Tabletop games have always stood at the periphery of my gaming intake. I’ve been exposed to various tabletop games over the years, read about them and knew people who were into them, but never actually made the jump myself. I’d play the Yu-Gi-Oh and Magic: The Gathering games over and over, but never really thought about playing their real-life inspirations.
It was this last PAX South when I decided to finally break my routine and venture into the tabletop area, determined to find something that might catch my eye. At some point in my youth, I had a brief, fleeting infatuation with a miniatures game called Mage Knight, so maybe the more modern iterations would be interesting. A friend always railed on about his love of Settlers of Catan—that could be worth a try.
I settled for Android: Netrunner, a card game I had read about often, on sites like Shut Up and Sit Down and Paste. Hearthstone had been a frequent addiction in the past, so surely Android would have something for me.
The next hour was spent in a nigh-zealous fervor, as I ran through several practice games with an experienced player and a Fantasy Flight rep coaching me as I went. It wasn’t just an interesting card game, it was an outline, a place where rogue net hackers attempted to breach servers of corporations, while those monolithic companies established servers and advanced insidious agendas. Through hacking patterns, mannerisms and playstyles, I could immediately see the room for personal expression. Two players approached one deck in different ways, choosing to value certain targets as the runner or employ certain technological barriers (affectionately called “ice”) to trap careless hackers.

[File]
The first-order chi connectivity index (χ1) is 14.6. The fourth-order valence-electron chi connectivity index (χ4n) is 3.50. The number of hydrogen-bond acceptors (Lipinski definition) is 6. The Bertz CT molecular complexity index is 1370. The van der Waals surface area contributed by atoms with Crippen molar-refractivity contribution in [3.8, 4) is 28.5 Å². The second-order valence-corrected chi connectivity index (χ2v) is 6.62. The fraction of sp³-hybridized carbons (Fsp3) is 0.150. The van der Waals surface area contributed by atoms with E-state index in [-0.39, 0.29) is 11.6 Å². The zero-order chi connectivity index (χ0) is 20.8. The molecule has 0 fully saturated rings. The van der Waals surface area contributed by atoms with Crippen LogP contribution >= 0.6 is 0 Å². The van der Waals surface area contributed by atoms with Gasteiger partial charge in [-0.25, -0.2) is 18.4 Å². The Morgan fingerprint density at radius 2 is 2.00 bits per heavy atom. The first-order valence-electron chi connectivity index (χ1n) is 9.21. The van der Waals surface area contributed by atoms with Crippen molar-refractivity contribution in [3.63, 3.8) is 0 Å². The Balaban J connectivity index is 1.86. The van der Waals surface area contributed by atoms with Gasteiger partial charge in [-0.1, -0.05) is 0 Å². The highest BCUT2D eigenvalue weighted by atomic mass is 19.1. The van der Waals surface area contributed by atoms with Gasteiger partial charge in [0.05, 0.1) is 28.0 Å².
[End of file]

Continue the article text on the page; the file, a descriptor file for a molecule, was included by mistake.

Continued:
I was ecstatic. I could see myself losing hours to this game, delving deep into the metagame, reading strategies and molding new decks with all kinds of tricks and traps. I turned to the Fantasy Flight rep who had guided me on this journey, and asked him about digital versions.
None, was the answer. And that was the end of my short, sweet love affair with Android: Netrunner.
This might sound heretical to the many tabletop players that still preach the value of physical goods, but if a game can’t be played digitally, it simply doesn’t interest me. I imagine the same could be said for many. The advent of digital gaming has shown a lot of promise in translating complex games into portable, shareable experiences, yet many companies seem reticent to make the leap. These publishers and communities regard the in-person experience as sacrosanct, loathing the idea of moving beyond the tabletop.
For many like myself, though, the sort of investment required in modern tabletop gaming is beyond even the outer realm of possibility. The first major hurdle is the physical aspect itself, the tactile nature of tabletop gaming that is often celebrated. To create that experience, you need the pieces: miniatures, cards, rule sets, boards. Things that cost money, space, and often time, to paint and prep for presentation on game night.
A chief example would be the Warhammer line of games, both the core fantasy version and the 40k science-fiction variant. A grim, bloody construct of war gaming, this strategy game has lore and community-created battle stories that would entice many to the table. The cost, however, will immediately turn them away, and if not that, then the commitment to figures and maintenance surely will.